Since the capacity of space F is smaller than that of hopper 18, space F can be filled with toner continually under a predetermined pressure, even though the toner in hopper 18 is reduced. More specifically, the toner can be fed, at a constant pressure, into the region between the free end of first blade 26, extending into space F, and developing roller 22, without regard to the toner quantity in hopper 18.
The toner held between first blade 26 and developing roller 22 is pressed against roller 22, at contact point C, by blade 26. After passing point C, toner T is attached to roller 22, in the form of a thin film layer about 30 μm thick. In the meantime, the toner is charged triboelectrically, as specified.
Most of the toner particles on developing roller 22 are charged as they pass by first blade 26. If the chargeability of the toner is not good, however, some of the toner particles are insufficiently charged. The defectively charged toner particles may scatter or cause fogging during development on photosensitive drum 20. In order to prevent this, these toner particles are recharged triboelectrically by second blade 42.
Thus, after toner layer T1 is delivered to second blade 42, to be transported under proximal end portion 44, it is pressed against roller 22, at contact point D, by blade 42. As a result, layer T1 is recharged triboelectrically. Since the toner is charged substantially twice, in this manner, those toner particles on developing roller 22 can be securely and fully charged.
As mentioned before, distance L1, or the length of the proximal end portion of second blade 42, is longer than distance L0, or the length of the free end portion of first blade 26. Therefore, toner layer T1, formed by first blade 26, is not scraped off, so that the thickness of toner layer T2, coming out from under second blade 42, is equal to that of layer T1. In other words, the thickness of the toner layer is set only by adjusting distance L0 for first blade 26.
If the toner scraped by second blade 42 is too much, some toner particles will stay and accumulate between first and second blades 26 and 28, thus requiring a complicated disposal mechanism. Moreover, if the scraped toner is left as it is, for a long time, until its charge leaks, it will be charged by second blade 42 only, leaving some toner particles only partially charged. In this embodiment, however, second blade 42 is prevented from scraping off the toner, so that there is no possibility of such defective charging.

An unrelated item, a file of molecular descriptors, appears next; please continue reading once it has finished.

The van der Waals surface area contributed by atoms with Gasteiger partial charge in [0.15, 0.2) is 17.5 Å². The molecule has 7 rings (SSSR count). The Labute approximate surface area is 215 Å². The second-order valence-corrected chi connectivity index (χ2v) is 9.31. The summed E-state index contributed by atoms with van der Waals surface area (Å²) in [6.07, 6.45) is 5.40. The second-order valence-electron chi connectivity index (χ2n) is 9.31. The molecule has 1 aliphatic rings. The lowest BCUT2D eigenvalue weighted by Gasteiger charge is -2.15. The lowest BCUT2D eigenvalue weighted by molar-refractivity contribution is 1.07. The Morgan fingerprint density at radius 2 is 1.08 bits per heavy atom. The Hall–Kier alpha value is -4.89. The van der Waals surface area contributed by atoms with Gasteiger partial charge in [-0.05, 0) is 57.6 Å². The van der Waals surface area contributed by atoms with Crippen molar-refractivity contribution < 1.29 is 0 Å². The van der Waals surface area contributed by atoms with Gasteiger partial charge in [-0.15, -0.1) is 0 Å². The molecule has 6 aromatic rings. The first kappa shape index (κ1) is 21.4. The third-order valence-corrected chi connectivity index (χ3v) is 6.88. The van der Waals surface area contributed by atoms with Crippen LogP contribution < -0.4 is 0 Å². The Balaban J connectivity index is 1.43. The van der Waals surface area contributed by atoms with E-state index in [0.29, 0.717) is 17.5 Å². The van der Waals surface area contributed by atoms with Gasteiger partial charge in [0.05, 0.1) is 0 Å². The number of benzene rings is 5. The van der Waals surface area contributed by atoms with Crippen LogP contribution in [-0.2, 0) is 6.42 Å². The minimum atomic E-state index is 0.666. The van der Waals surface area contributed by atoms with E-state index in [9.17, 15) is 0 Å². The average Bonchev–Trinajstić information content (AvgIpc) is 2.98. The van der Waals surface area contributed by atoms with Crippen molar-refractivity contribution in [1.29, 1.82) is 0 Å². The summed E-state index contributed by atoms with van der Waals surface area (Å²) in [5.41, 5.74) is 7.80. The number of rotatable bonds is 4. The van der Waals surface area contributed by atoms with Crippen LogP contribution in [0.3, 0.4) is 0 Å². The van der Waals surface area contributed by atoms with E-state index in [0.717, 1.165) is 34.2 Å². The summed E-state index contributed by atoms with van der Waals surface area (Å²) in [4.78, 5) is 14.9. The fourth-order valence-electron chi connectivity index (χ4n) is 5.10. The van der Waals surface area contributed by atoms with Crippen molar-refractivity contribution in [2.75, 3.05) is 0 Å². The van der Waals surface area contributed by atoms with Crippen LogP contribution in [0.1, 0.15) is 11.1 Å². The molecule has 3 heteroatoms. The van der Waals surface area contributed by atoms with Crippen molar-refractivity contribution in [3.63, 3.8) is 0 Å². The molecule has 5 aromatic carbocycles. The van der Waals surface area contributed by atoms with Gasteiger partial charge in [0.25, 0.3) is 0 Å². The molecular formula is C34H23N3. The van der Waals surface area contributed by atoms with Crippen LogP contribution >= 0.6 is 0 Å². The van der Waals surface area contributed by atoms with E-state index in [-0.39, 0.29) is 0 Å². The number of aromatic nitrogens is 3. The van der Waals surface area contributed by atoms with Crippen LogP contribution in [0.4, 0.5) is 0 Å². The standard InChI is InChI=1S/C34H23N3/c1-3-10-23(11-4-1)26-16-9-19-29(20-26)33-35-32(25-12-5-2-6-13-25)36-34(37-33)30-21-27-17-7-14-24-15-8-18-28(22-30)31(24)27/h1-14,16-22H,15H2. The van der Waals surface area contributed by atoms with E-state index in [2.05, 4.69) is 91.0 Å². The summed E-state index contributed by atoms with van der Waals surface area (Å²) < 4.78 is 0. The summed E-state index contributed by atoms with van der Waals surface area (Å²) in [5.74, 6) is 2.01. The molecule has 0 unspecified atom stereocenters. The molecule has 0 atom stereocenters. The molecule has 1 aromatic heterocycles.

Toner layer T2, charged triboelectrically by second blade 42, is transported to gap B, where it is opposed to photosensitive drum 20. Then, toner particles fly and electrostatically stick to the electrostatic latent image on drum 20, thereby developing the latent image.
The residual toner particles, remaining on drum 20 without having contributed to the development, are fed back into hopper 18 via recovery blade 52.
Referring now to FIGS. 3 and 4, modifications of the aforementioned embodiment will be described. In the description to follow, like reference numerals are used to designate like portions as in the first embodiment, and a detailed description of those portions is omitted.
In the modification shown in FIG. 4, proximal end portions 28 and 30 of first and second blades 26 and 42 are stuck together, and the joint is attached to lower end portion 25 of front frame 16 by means of screw 30. This modification is advantageous in that the two blades can be mounted simultaneously in a single operation. Since the blades are attached to one common spot, moreover, the components used in the developing apparatus can be reduced in number, thus simplifying the construction of the apparatus.